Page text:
Reprinted here by special permission of the author, Cindy Beckman, a retired Conway High School history teacher who writes local history.
One of the laments among Conway teens has always been that there is “nothing to do” in Conway. I heard it when I was a teen and throughout three decades of teaching high school students. So I was pleasantly surprised to learn that in the 1940s, parents and teachers successfully collaborated together to provide a place for teens to hang out. It was called Teen Town.
Teen Town was born in the fall of 1943 when the Conway High School PTA set up a youth center in the upstairs band room of the high school vocational building. A student recreational council was appointed to work with the parents. The center was a great success but the space soon became too small to hold all the teens it attracted.
In February, 1944, the PTA President, Mrs. Conway Packard, and the Conway Rotary Club negotiated with the National Guard to move Teen Town to the armory. The space was used as a USO center when military personnel were stationed in Conway. Teen Town was held there until March, 1946.
Talent shows and plays were conducted to raise money to buy a juke box, a stove and a big fan. The juke box was maintained, free of charge, by the man who sold it. CHS shop students built the two ping-pong tables. A large tub filled with ice served as the drink box. Approximately 125 students, ages 12 to 20, showed up every Saturday night.
In the spring of 1946, the National Guard said they would need the space back to store equipment so the Teen Town sponsors started looking for a new venue. Teen Town’s farewell party at the armory drew 190 teens. Ernest Halter, administrator for the Halter estate, met with Eloise Christopher and Louise Dickerson, two of the sponsors, and offered them use of a third-floor room in the Halter Building at the southeast corner of Oak and Front streets.
After some renovation, Teen Town found a new home, right above Greeson’s Drug, another popular hangout. Col. H.L. McAlister gave Teen Town a large number of chairs, some tables and other furniture from the Armory. The Red Cross donated two pianos, card tables, chairs and other furniture from the Camp Robinson WAC recreation building to the new center.
For a nickel, teens could dance to 45 records; play ping pong, the piano or games; or just drink a Coke and socialize. The nickel paid for new records, ping pong balls, light bulbs and the $10-a-month rent which Halter began charging after a couple of years, He used the $10 to pay for a night watchman as well as the gas and water.
The only rule was the “do right” rule. Those who acted silly or appeared to have been drinking never got in the door. Those who didn’t behave couldn’t stay. The “do right” rule covered everything and was seldom challenged. Part of Teen Town’s success may have been its lack of rules. The teens didn’t feel like they were being watched although there were always adult chaperones present. Teens could come and go as they pleased.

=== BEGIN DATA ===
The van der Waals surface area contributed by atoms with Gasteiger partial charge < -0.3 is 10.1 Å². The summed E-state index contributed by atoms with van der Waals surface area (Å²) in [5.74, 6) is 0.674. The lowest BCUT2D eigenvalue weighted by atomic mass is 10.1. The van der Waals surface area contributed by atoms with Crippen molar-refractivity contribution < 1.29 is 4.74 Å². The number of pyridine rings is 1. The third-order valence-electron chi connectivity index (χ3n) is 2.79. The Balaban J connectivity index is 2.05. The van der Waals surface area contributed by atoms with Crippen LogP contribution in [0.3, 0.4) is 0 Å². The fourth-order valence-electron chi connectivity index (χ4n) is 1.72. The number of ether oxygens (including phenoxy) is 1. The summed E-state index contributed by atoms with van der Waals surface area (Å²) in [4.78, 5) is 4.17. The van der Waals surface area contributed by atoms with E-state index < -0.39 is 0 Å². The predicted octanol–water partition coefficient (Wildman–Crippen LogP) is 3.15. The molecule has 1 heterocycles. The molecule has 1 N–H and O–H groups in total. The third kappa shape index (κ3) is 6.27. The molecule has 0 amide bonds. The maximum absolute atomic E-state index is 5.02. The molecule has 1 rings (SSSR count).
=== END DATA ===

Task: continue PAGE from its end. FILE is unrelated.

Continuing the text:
Sometimes the tenants who lived in the second floor apartments of the Halter building would complain when the juke box played louder and the jitter bugs danced harder. Most, however, felt that having a place for Conway’s young people to gather was more important than a little noise.
At Christmas, 1951, Raymond L. Fiddler gave the teens a four-lane bowling alley. Others donated two dozen bowling shoes and the installation of two of the lanes. City officials helped move the bowling alley using Lasley family trucks. Neal Ward furnished the moving equipment. Four lumber companies donated lumber and insulation material. Dr. Joe Robbins, the CHS football team and the FFA boys helped with the installation and soundproofing. The Methodist Family Night Club and Kiwanis Club also contributed to the project.
A Christmas party was held to celebrate. There was a huge crowd. Former patrons were invited. Boys who were home from the armed services came. Young people who had met and courted at Teen Town came. Corribel Doty, who had chaperoned faithfully every Saturday night for years, was there. Louise Dickerson, who had chaperoned and played the records, also came. Other adult contributers to Teen Town’s success were also present.
Teen Town faded away around 1953. The chaperones became tired and community support waned. An attempt was made years later to create a Teen Center on north Donaghey but it never really got off the ground.
Some of the information in today’s article came from Bill Nutter’s article on Teen Town which appeared in the December 1, 1996 Antique Wampus Cat. A special thanks to Donna Dickerson for sharing her memories.